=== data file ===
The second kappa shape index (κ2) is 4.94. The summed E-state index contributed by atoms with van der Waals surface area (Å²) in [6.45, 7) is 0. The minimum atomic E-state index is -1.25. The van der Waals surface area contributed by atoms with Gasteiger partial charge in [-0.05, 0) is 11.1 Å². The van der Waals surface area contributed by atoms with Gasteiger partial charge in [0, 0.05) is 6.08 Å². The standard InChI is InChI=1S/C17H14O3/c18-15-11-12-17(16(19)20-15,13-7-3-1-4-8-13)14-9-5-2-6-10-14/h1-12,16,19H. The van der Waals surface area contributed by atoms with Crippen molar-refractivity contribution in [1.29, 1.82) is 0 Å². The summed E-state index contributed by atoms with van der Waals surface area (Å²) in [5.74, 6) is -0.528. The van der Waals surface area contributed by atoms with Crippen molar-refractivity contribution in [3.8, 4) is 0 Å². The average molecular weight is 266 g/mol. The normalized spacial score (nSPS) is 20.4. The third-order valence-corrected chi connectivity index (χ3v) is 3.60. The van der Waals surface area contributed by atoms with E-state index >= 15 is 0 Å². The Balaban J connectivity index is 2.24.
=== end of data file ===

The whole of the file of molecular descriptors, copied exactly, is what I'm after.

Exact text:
The second kappa shape index (κ2) is 4.94. The summed E-state index contributed by atoms with van der Waals surface area (Å²) in [6.45, 7) is 0. The minimum atomic E-state index is -1.25. The van der Waals surface area contributed by atoms with Gasteiger partial charge in [-0.05, 0) is 11.1 Å². The van der Waals surface area contributed by atoms with Gasteiger partial charge in [0, 0.05) is 6.08 Å². The standard InChI is InChI=1S/C17H14O3/c18-15-11-12-17(16(19)20-15,13-7-3-1-4-8-13)14-9-5-2-6-10-14/h1-12,16,19H. The van der Waals surface area contributed by atoms with Crippen molar-refractivity contribution in [1.29, 1.82) is 0 Å². The summed E-state index contributed by atoms with van der Waals surface area (Å²) in [5.74, 6) is -0.528. The van der Waals surface area contributed by atoms with Crippen molar-refractivity contribution in [3.8, 4) is 0 Å². The average molecular weight is 266 g/mol. The normalized spacial score (nSPS) is 20.4. The third-order valence-corrected chi connectivity index (χ3v) is 3.60. The van der Waals surface area contributed by atoms with E-state index >= 15 is 0 Å². The Balaban J connectivity index is 2.24.